The truth is you can't be anything you want to be and you can't do anything you want to do.
History proves that sometimes circumstance or destiny will force us down a path that is not of our choosing .
And common sense will tell you that if you are fixated on one goal, you are likely to miss every opportunity that comes your way
Preparing for your future and achieving the things you would like to achieve must be balanced with a certain joie d'vie and living in the moment. That, dear friend is the ART of living: finding balance between the things you have to do and the things you want to do and the balance between common sense and adventure.
This is ultimately the balance between being alive and living.
This inspiring talk by Andrew Solomon is well worth 15 minutes of your time as you contemplate why you are here.
Long-time readers will know that I have never been a great fan of that whole 'set a goal - believe and achieve' glibness that permeates self-help books and new age literature. Daniel Pink wrote a book called The Adventures of Johnny Bunko: The Last Career Guide You’ll Ever Need to help young (and old) people understand the world of work. The 160-page graphic novel about a hapless office clerk, a tart-tongued sprite, and some magic chopsticks takes a whopping half-hour to read. The book’s 6 key career lessons:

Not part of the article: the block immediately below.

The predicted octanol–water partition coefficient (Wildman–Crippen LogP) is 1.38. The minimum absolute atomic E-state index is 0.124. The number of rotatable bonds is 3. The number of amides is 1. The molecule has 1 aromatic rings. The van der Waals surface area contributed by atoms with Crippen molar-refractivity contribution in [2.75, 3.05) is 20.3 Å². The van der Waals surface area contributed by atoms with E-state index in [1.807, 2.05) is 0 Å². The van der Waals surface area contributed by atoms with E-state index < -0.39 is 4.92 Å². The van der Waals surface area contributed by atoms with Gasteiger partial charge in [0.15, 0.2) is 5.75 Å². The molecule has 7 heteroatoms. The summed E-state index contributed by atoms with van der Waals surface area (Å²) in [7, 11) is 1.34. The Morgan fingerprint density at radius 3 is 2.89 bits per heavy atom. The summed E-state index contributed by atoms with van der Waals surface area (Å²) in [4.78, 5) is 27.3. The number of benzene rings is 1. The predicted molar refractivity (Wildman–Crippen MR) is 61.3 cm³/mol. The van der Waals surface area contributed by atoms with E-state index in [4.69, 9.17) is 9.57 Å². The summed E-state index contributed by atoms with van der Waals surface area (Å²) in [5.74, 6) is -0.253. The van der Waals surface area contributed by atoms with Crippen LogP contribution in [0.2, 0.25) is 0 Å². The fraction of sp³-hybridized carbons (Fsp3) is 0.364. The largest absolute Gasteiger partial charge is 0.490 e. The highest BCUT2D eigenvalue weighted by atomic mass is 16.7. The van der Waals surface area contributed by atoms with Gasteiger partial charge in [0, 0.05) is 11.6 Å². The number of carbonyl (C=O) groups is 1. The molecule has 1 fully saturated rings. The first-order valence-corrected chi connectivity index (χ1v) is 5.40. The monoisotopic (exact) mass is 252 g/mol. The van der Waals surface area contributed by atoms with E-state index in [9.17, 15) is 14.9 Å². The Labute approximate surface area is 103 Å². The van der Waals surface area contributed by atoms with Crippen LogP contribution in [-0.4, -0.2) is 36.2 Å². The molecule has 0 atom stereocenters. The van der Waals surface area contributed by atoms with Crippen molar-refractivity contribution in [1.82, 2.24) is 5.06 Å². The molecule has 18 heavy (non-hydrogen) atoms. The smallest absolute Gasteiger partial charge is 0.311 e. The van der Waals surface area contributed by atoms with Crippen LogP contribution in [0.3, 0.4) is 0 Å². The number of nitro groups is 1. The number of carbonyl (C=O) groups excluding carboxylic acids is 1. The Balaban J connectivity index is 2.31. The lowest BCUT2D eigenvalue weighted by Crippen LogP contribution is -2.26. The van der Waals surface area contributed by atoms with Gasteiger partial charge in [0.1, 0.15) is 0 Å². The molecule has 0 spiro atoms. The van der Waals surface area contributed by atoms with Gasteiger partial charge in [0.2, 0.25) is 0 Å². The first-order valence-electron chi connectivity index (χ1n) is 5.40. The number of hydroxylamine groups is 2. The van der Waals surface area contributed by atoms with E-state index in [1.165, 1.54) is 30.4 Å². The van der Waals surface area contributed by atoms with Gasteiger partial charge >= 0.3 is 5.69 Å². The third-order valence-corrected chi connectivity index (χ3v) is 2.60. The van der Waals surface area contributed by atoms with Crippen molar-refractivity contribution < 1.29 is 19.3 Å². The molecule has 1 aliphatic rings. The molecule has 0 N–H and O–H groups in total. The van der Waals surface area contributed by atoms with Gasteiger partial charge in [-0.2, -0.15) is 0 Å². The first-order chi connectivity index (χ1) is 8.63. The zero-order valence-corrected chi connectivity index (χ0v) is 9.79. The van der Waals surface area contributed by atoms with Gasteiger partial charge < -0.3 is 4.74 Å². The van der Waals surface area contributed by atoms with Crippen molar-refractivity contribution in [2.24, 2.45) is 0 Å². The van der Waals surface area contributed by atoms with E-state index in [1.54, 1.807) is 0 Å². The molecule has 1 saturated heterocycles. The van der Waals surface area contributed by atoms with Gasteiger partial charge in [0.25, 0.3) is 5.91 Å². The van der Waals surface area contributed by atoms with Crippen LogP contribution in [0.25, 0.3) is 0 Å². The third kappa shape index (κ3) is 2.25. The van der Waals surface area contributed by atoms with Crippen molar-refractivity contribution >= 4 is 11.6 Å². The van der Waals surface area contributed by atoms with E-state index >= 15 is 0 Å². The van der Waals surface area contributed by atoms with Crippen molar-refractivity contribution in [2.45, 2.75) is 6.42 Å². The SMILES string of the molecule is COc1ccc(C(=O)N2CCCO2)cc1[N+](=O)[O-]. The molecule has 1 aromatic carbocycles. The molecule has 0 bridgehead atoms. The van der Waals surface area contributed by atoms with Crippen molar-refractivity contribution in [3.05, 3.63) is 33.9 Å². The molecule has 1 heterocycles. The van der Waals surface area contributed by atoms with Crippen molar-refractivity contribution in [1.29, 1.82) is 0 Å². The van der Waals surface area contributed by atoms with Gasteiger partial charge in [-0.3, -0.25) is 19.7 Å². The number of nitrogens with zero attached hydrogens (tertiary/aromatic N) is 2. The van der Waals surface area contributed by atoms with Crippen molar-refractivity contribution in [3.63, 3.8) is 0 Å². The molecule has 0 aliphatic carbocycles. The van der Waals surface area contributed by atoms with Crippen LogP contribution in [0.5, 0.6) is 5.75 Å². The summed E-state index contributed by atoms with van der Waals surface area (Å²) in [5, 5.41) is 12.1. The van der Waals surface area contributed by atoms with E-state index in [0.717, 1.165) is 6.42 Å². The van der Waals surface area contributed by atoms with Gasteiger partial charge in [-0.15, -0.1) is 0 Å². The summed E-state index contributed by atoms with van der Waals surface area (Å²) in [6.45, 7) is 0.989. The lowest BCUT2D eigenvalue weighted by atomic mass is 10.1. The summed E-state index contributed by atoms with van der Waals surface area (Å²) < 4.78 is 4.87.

1. There is no plan.
Make decisions for fundamental, not instrumental, reasons.
2. Think strengths, not weaknesses.
Do the things you do well — that give you energy rather than drain it.
3. It’s not about you.
The most successful people improve their own lives by improving others’ lives.
4. Persistence trumps talent.
There are massive returns to doggedness.
5. Make excellent mistakes.
Commit errors from which the benefits of what you’ve learned exceed the costs of what you’ve screwed up.
6. Leave an imprint.
Recognize that your life isn’t infinite and that you should use your limited time here to do something that matters.
The topic of this post may at first seem strange, but there is much to take from the underlying approach to life.
Read those six steps again and apply that to your business – and think about how your business would be different if you followed this approach to life and business instead.
PS: This post is adapted from a previous post in my fortnightly newsletter which you can get here. (And a free eBook on Visual Merchandising emailed to all who subscribe.)